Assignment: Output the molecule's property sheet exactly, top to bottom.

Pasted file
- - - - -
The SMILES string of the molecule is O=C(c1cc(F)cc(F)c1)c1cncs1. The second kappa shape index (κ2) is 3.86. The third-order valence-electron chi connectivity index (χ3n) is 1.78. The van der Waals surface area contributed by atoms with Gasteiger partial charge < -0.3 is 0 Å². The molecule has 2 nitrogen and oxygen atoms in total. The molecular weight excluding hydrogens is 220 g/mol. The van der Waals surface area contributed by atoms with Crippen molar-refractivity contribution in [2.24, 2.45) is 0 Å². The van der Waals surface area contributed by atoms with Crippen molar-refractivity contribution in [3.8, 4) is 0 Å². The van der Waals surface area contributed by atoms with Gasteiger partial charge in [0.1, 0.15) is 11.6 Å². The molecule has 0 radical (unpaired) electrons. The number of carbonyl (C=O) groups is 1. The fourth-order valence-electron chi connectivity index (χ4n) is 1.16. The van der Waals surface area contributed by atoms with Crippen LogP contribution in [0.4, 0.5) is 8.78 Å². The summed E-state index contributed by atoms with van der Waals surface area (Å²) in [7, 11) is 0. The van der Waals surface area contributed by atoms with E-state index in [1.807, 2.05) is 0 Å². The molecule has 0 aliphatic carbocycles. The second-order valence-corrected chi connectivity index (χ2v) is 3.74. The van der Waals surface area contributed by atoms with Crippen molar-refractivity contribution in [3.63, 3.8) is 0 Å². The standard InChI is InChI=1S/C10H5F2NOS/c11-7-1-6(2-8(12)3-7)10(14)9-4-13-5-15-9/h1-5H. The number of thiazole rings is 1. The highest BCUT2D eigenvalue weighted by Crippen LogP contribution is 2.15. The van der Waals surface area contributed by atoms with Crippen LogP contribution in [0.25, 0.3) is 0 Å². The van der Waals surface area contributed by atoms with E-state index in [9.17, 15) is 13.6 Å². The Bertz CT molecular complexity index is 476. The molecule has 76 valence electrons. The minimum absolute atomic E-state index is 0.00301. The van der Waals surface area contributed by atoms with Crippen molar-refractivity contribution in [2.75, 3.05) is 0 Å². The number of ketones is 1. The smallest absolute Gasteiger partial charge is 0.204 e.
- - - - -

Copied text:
The SMILES string of the molecule is O=C(c1cc(F)cc(F)c1)c1cncs1. The second kappa shape index (κ2) is 3.86. The third-order valence-electron chi connectivity index (χ3n) is 1.78. The van der Waals surface area contributed by atoms with Gasteiger partial charge < -0.3 is 0 Å². The molecule has 2 nitrogen and oxygen atoms in total. The molecular weight excluding hydrogens is 220 g/mol. The van der Waals surface area contributed by atoms with Crippen molar-refractivity contribution in [2.24, 2.45) is 0 Å². The van der Waals surface area contributed by atoms with Crippen molar-refractivity contribution in [3.8, 4) is 0 Å². The van der Waals surface area contributed by atoms with Gasteiger partial charge in [0.1, 0.15) is 11.6 Å². The molecule has 0 radical (unpaired) electrons. The number of carbonyl (C=O) groups is 1. The fourth-order valence-electron chi connectivity index (χ4n) is 1.16. The van der Waals surface area contributed by atoms with Crippen LogP contribution in [0.4, 0.5) is 8.78 Å². The summed E-state index contributed by atoms with van der Waals surface area (Å²) in [7, 11) is 0. The van der Waals surface area contributed by atoms with E-state index in [1.807, 2.05) is 0 Å². The molecule has 0 aliphatic carbocycles. The second-order valence-corrected chi connectivity index (χ2v) is 3.74. The van der Waals surface area contributed by atoms with Crippen molar-refractivity contribution in [3.63, 3.8) is 0 Å². The standard InChI is InChI=1S/C10H5F2NOS/c11-7-1-6(2-8(12)3-7)10(14)9-4-13-5-15-9/h1-5H. The number of thiazole rings is 1. The highest BCUT2D eigenvalue weighted by Crippen LogP contribution is 2.15. The van der Waals surface area contributed by atoms with Crippen LogP contribution in [0.25, 0.3) is 0 Å². The van der Waals surface area contributed by atoms with E-state index in [9.17, 15) is 13.6 Å². The Bertz CT molecular complexity index is 476. The molecule has 76 valence electrons. The minimum absolute atomic E-state index is 0.00301. The van der Waals surface area contributed by atoms with Crippen molar-refractivity contribution in [2.75, 3.05) is 0 Å². The number of ketones is 1. The smallest absolute Gasteiger partial charge is 0.204 e.